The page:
The moon has been growing full for some days now. It is hard for us to resist its pull and attraction when it glows so bright and inviting in the clear Spring night. But on this past Sunday evening there was another lofty brightness illuminating the darkness that caught the attention of several hundred people in a little corner of Queens NY. It is a neighborhood not unaccustomed to the large and the extraordinary. This April 13th however saw the creation and lighting of something that even this, a place where the unexpected often shows up, the World’s largest Peace Torch.
The threads of this particularly story are both very simple and yet also extraordinarily complex and profound. Ashrita Furman is the first name that comes into the mix as the driving force behind this new Guinness record, for he has more of those records than anyone else. (Something like 182) But he himself would say the real inspiration for this unique creation is his late Spiritual Teacher, Sri Chinmoy. Who first came to America 50 years ago, on April 13th 1964.
Ashrita, has always dedicated his achievements to Sri Chinmoy, and so wanted this 50th anniversary to be more than just special, that it also be historic. He, along with a team of helpers wanted to create a Guinness record that would be original, powerful, and at its heart, symbolically represent some of the deep inner values and aspirations that Sri Chinmoy himself tirelessly championed. In particular Sri Chinmoy’s Oneness-Home Peace run, in which a team of runners carry a peace torch. This event has been taking place in more than 140 countries around the world for more than 20 years.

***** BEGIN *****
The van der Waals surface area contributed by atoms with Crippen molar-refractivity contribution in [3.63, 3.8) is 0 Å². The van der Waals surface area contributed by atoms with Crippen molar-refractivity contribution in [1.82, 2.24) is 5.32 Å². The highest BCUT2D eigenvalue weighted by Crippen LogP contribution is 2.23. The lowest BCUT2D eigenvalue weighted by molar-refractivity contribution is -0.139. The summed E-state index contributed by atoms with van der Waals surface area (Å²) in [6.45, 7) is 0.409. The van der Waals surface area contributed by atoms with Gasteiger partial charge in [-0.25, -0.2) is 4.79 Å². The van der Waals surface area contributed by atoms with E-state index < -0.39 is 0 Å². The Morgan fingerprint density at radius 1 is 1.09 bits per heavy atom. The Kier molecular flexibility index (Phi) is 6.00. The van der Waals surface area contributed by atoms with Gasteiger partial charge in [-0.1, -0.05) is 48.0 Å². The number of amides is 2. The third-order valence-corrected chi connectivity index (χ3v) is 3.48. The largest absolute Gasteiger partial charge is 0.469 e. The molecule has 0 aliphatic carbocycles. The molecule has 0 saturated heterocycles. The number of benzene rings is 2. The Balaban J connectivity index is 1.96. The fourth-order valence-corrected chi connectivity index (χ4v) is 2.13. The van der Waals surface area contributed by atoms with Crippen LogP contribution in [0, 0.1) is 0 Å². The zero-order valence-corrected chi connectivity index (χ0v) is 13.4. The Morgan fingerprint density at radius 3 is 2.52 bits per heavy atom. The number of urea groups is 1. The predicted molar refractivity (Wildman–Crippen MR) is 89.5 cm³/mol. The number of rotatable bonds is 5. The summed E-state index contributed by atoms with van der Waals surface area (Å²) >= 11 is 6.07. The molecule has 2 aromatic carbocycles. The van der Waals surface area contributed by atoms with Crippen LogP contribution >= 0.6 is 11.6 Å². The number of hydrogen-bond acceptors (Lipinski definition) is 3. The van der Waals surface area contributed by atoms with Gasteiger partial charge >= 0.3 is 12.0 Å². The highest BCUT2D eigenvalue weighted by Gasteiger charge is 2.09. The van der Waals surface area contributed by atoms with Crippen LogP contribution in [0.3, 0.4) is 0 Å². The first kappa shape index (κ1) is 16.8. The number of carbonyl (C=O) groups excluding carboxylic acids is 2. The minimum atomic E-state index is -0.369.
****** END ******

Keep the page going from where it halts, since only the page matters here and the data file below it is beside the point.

May the flames of peace-torch
Kindle and awaken
Each and every world-citizen.
Sri Chinmoy, A Love-Bathed Heart, Agni Press, 1993
The Guinness record people informed Ashrita, when he first proposed building a giant torch that he could not simply create an original designed torch. Instead it would have to be modeled after a previous Olympic torch and be at least 10 times the size of it. After examining pictures of all possible torches Ashrita selected the 1998 Nagano winter Olympic torch to be the most beautiful. Yet now the dilemma arose. How to find blueprints or even a copy of an almost sacred object that was built 16 years earlier in far off Japan.